IN Aboriginal mythology the Bunyip was also known as Dongus, Kianpratty, Bunyup and Tumbata, depending on the tribal area. However regardless of name he was always evil and emerged from the water in search of prey as he sought to use his supernatural powers to punish evil doers.
While it is easy for modern man to pass this off as superstition, much of what is being claimed in relation to the rivers of the Murray Darling Basin is as unreasonable as a belief in Bunyips.
To begin to understand the ecology and the unique environment of the Murray Darling Basin, we need to revisit some of the observations made by the first explorers after the arrival of white man in Australia.
Shortly after the settlers made their way across the Blue Mountains in 1813, a Government surveyor, Mr. Evans was sent on an expedition westward to find rivers and water, sufficient for settlement. He found and named the Lachlan and Macquarie rivers and a number of tributaries. He notes in his journal:
“The greater part of these lands are nearly free of timber and brushwood and should meet every demand for the Colonies extension of tillage and pasture lands for a century to come.”
On a later excursion when the land was in drought Evans notes:
“Rivers such as these no man has ever heard of before. They all run inland. They stop when least expected, leaving no visible channel or water-course. Sometimes they are as salty as the ocean and at other times contain excellent drinking water. From my observations it is apparent that they can go from a chain of stagnant ponds to boiling over their banks, filling whole valleys with raging water.”
To resolve the riddle of the two rivers discovered by Evans, the Governor dispatched in 1817, Lieutenant Oxley and botanist Alan Cunningham to follow the Lachlan and if possible also the Macquarie. According to Oxley’s journal:
“We reached the Lachlan on the 26th April 1817at a place where it is about 100 feet wide, with deep banks, and its course obstructed by many large trees that have fallen into the stream, obstructing the current and rendering progress difficult. Flood marks thirty-six feet above the stream were clearly visible.”
After making their way down the Lachlan, Oxley and his party are eventually stopped by the swamps of the lower Lachlan valley only a day or so short of discovering the Murrumbidgee.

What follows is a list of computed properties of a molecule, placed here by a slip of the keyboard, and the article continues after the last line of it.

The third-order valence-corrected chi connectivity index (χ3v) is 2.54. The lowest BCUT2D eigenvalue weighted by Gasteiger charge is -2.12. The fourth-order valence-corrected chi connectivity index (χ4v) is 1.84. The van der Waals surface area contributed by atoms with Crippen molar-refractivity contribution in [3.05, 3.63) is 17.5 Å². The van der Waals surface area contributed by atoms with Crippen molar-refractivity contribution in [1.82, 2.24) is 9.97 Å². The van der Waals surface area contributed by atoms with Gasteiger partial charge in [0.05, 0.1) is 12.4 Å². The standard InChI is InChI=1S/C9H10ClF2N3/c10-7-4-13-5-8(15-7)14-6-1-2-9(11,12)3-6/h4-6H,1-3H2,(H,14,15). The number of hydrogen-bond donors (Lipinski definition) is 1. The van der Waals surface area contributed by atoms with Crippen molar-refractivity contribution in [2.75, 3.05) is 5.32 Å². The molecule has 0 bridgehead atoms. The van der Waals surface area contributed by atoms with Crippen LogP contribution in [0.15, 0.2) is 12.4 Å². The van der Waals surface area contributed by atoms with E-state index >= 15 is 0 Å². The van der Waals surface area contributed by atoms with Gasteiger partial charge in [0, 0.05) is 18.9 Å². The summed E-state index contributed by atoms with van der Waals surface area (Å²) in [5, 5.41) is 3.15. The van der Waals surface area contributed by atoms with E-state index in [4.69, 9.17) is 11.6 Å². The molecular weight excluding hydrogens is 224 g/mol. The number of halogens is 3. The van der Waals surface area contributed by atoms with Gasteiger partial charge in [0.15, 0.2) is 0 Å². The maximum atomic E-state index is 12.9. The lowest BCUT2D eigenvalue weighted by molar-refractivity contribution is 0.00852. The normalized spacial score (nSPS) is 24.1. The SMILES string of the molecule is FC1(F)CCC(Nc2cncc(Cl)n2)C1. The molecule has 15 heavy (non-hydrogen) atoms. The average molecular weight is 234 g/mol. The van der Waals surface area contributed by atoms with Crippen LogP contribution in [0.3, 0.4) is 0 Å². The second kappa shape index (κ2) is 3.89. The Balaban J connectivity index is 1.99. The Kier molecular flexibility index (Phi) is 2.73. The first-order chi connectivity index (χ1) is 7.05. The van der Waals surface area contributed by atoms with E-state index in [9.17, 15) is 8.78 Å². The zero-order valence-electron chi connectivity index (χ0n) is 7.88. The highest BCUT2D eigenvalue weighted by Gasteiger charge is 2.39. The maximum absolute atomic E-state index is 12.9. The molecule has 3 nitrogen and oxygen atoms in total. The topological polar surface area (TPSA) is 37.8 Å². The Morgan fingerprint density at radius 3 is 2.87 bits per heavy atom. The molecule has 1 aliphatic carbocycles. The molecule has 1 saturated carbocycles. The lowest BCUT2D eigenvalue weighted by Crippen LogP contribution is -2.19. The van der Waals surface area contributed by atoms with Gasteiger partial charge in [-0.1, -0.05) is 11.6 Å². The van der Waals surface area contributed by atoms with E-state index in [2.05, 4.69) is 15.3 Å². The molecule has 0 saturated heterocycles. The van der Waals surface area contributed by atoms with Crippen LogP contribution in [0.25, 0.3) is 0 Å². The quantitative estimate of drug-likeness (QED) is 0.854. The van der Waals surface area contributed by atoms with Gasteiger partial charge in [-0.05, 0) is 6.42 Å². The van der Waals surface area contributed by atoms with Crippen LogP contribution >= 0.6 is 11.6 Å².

They retrace their steps back up the Lachlan until the 1st of August 1817, when they head north to the Macquarie and then back to Bathurst.
In 1828 with the Colonies expanded stock numbers are all dying as a result of extended drought, Governor Darling sends an expedition led by Charles Sturt and Hamilton Hume to return to the Macquarie marshes found by Oxley, in search of pasture for the dying stock.
They reach the marshes on 26th December 1828, to find them dry and denuded with the barest trickle of water. This was in stark contrast to what Oxley had described ten years earlier.
They head north and on the 4th February 1829 in Sturt’s words:
“We discover a fine river about 240 feet wide, deep and covered with wild fowl. Much to our astonishment the water is so salty that our thirsty horses refuse to drink.”
The party proceeds downstream and discovers the Bogan River and replenish their water supplies. The party then proceeded to the Castlereagh River which was totally dry and Sturt described thus:
“So long had this drought continued, that the vegetable kingdom was annihilated. In the creeks and rivers, weeds had grown and withered and young saplings were growing in their beds. The larger trees on the banks were drooping and many appeared near dead.”
by Ron Pike, Coffs Harbour, Australia
The Picture is of the Castlereagh River at Gilgandra taken by Ron Pike in September, 2008.